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Fully recovered from a years-long battle with an eating disorder, I had created the life of my dreams in Washington, DC. I thought everything had finally fallen into place; I worked at a powerful Capitol Hill law firm during the day and ran and lifted weights at night. I was in shape, successful, and relatively happy.
But, while everything looked great from the outside, the constant pressure I put on myself while creating this career didn’t go away. I was type A, quick to move, and even quicker to worry. I worried constantly about being good enough. I never felt secure in my work and used every minute of my schedule to make a name for myself. The mental battle took its toll, and finally, one night, alone in the emergency room at 4 a.m., I found out I had mono.
I lost all of my strength, and my anxiety went from manageable to debilitating. Rigorous exercise had been an outlet; suddenly, I couldn’t even walk to work because I needed to conserve energy. Crying took up most of my time, even at the office. After months of searching for a solution, I turned to the last option: moving back home to Milwaukee.
I slowly rebuilt my life with a new job at a boutique public relations firm and restored my health after countless doctor visits. I decided to train for a half marathon. I wanted to prove to myself that, even though my physical strength was no longer at its peak, I was still tough. I began training, running for hours at a time. Eventually, my body begged for restoration.
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I found a hot yoga class at my gym and decided to give it a try. The poses seemed boring and too slow for a real workout. But for some reason, I returned the following week. I couldn’t shake the feeling that I belonged in that room on Monday nights.
After four weeks, my world began to revolve around this yoga class and the stillness I experienced afterward. The first time I truly felt the quiet power of a standing series stands out. I felt so confident and alive moving into Warrior II Pose; it was as if my soul recognized the movements. When I practiced, the labels, titles, and muscles I thought I needed to be worthy didn’t matter; all I had to do was show up barefoot on a mat.
After years of overexercising and convincing myself that the only good workout was an intense one, it was a yoga class that put my pieces back together.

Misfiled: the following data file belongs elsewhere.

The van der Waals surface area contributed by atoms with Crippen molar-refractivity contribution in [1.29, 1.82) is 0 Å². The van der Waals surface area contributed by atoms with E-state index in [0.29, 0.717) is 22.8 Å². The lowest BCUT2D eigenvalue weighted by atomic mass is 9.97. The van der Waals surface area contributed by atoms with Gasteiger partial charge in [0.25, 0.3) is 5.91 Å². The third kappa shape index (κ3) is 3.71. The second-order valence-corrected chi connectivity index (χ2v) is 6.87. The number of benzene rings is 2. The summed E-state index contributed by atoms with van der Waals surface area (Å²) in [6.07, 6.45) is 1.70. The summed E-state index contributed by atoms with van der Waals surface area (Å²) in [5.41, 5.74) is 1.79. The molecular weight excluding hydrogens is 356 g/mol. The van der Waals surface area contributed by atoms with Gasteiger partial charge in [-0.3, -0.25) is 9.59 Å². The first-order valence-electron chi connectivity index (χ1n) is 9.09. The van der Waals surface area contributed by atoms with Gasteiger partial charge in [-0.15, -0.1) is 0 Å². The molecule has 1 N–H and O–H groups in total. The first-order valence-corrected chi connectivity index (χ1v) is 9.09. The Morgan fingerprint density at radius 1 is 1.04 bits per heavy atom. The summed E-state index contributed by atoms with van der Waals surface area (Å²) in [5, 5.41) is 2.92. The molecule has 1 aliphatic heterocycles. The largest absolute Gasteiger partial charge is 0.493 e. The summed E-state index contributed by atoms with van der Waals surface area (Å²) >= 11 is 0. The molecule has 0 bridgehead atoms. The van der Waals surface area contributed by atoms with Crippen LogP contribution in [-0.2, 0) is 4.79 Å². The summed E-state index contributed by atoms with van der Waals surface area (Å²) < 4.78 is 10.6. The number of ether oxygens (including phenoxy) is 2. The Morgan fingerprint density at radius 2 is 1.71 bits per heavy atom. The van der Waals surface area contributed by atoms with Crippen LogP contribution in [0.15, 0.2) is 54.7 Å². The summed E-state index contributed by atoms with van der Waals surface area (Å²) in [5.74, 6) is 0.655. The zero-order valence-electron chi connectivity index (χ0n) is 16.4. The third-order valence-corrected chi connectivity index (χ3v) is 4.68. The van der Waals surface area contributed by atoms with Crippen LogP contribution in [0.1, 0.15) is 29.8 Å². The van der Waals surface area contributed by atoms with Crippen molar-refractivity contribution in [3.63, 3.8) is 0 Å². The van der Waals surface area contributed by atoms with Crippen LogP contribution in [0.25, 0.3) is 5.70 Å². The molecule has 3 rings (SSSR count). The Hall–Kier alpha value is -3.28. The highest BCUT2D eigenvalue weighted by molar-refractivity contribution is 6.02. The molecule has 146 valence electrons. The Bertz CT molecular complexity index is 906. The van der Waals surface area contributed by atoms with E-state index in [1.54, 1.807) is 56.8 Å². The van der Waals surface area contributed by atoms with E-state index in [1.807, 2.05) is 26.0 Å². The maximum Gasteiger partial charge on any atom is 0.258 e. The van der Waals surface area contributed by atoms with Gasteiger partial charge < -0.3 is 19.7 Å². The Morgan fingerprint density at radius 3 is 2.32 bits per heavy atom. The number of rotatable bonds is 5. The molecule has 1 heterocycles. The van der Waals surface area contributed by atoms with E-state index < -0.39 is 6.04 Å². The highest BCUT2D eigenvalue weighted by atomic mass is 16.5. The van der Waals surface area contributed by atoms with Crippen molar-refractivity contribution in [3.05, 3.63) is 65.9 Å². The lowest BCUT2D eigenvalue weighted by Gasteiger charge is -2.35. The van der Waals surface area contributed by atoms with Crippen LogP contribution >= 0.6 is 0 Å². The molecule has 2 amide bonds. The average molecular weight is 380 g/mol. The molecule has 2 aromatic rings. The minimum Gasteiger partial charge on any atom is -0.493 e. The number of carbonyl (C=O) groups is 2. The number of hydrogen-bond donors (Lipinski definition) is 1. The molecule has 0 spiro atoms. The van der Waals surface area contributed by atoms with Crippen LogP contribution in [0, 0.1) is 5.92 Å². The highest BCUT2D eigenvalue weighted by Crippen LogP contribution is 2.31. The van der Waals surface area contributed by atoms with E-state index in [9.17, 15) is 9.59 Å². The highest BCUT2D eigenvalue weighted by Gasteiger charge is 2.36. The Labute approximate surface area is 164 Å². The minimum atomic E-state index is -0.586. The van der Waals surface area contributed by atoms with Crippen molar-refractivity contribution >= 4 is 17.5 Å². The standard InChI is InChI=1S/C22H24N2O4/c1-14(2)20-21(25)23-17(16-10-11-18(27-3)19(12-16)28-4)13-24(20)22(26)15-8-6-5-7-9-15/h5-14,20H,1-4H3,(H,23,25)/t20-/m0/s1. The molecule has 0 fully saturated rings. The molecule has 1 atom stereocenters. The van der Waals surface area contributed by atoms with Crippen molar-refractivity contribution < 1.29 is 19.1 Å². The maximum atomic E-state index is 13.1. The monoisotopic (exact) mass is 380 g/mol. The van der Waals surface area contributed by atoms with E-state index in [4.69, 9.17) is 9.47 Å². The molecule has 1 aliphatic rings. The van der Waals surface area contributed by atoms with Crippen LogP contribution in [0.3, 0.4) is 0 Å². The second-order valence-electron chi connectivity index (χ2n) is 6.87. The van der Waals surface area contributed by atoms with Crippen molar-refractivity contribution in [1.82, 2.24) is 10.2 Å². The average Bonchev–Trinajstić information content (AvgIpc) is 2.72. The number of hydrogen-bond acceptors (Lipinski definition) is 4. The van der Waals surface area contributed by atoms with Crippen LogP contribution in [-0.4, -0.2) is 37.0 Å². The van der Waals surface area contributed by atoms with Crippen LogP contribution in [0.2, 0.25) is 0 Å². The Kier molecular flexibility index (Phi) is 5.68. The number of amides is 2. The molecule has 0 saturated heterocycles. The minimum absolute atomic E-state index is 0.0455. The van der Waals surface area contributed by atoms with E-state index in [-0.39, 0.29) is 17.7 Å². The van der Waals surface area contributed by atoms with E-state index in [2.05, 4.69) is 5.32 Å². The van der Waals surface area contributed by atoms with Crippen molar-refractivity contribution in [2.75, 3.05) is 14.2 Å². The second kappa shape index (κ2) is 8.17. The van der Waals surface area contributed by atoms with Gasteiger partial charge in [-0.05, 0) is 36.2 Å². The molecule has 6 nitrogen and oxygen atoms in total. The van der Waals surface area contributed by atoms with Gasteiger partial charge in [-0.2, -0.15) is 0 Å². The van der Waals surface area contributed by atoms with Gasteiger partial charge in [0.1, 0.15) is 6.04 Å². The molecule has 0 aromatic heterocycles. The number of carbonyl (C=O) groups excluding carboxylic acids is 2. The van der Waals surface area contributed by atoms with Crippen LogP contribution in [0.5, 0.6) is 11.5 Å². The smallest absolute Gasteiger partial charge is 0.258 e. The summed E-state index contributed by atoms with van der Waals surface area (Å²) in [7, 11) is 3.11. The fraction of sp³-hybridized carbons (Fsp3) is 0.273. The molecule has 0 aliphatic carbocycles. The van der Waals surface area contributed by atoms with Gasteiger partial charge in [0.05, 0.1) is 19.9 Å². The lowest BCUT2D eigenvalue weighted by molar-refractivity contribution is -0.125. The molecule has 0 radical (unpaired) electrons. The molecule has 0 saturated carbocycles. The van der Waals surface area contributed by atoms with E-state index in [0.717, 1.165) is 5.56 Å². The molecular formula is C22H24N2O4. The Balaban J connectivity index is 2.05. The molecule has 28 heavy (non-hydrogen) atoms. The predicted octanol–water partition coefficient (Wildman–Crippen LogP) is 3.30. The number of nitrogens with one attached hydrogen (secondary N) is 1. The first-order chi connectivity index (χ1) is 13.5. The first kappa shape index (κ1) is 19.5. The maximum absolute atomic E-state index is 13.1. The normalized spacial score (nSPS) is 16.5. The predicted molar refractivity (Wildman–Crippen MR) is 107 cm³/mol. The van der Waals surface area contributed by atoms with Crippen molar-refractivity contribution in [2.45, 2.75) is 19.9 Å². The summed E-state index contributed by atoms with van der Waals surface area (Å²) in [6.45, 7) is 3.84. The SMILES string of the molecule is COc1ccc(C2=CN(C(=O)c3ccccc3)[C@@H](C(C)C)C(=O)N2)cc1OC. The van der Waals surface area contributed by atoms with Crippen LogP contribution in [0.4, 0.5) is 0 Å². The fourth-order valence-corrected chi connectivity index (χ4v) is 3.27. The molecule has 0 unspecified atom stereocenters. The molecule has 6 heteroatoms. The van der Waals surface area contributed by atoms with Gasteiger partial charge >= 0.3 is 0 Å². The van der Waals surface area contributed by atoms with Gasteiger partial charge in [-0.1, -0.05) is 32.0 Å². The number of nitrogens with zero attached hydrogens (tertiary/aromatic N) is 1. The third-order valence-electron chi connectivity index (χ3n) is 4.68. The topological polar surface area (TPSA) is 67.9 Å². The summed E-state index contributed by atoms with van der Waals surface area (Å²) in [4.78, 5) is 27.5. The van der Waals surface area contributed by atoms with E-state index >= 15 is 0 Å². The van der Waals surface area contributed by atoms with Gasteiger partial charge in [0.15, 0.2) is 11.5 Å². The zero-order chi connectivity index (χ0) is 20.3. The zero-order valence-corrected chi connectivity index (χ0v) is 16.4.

The racing thoughts that had plagued me for years began to relax. The rhythmic movement of my body coupled with the relaxation from Savasana made me feel more comfortable in my skin than I ever remembered. The sweat drenching my face felt like it came from the purest part of me, the part that is connected to the world around me.
Following the peace I felt during my practice, I decided to sign up for a yoga teacher training. I thought it would be a way to keep myself busy during the winter.
In fact, the training solidified yoga’s healing presence in my life. And I realized that I had a deep desire to help people understand that suffering is not mandatory. Observing your thoughts, practicing non-attachment, and deep belly breathing are tools available every day of the week. No pill, large sum of money, or other person is required to find relief from your mind’s demands.
In teacher training, I learned I didn’t need to prove myself; I needed to let go of who I thought I was. Each pose helped me shed a part of the shield I had spent years building around myself. It had to fall away in order for me to become the person I was meant to be. The shame I felt from my tears and panic attacks faded into the background as I realized that those experiences did not define me.
On my drive home after class, I’m often moved to tears of gratitude, feeling so lucky to be alive. I’ve made friends I will cherish for the rest of my life. None of this would’ve been possible without slowing down my thoughts. None of this would’ve been possible without yoga.
If you’ve seen the darkness and faced it, you aren’t alone. It’s okay to be sad for no reason. It’s okay to roll out your mat and feel half of the mood-boost you usually do. It’s okay to look unhappy during a yoga class. Allowing yourself to experience your emotions is how they pass; who you are stays the same, regardless of their fluctuations.
Pushing past the initial discomfort and resistance in my first yoga class proved to be one of the best decisions I’ve ever made. I never would have imagined that the crying, anxious girl I used to be would be brave enough to teach a room full of people how to quiet their minds.
This transformation has led me to a life I never thought possible. The healing powers of yoga sought me out, humbled me, and helped me understand my purpose. I’m not here because of what I look like, the things I do, or how much I get done; I’m here to be a part of the light within each of us. And so are you.
About our Author
PAIGE PICHLER is a writer, yoga instructor, and Project HEAL national ambassador based in Milwaukee, Wisconsin. Learn more about Paige at watermelontee.com.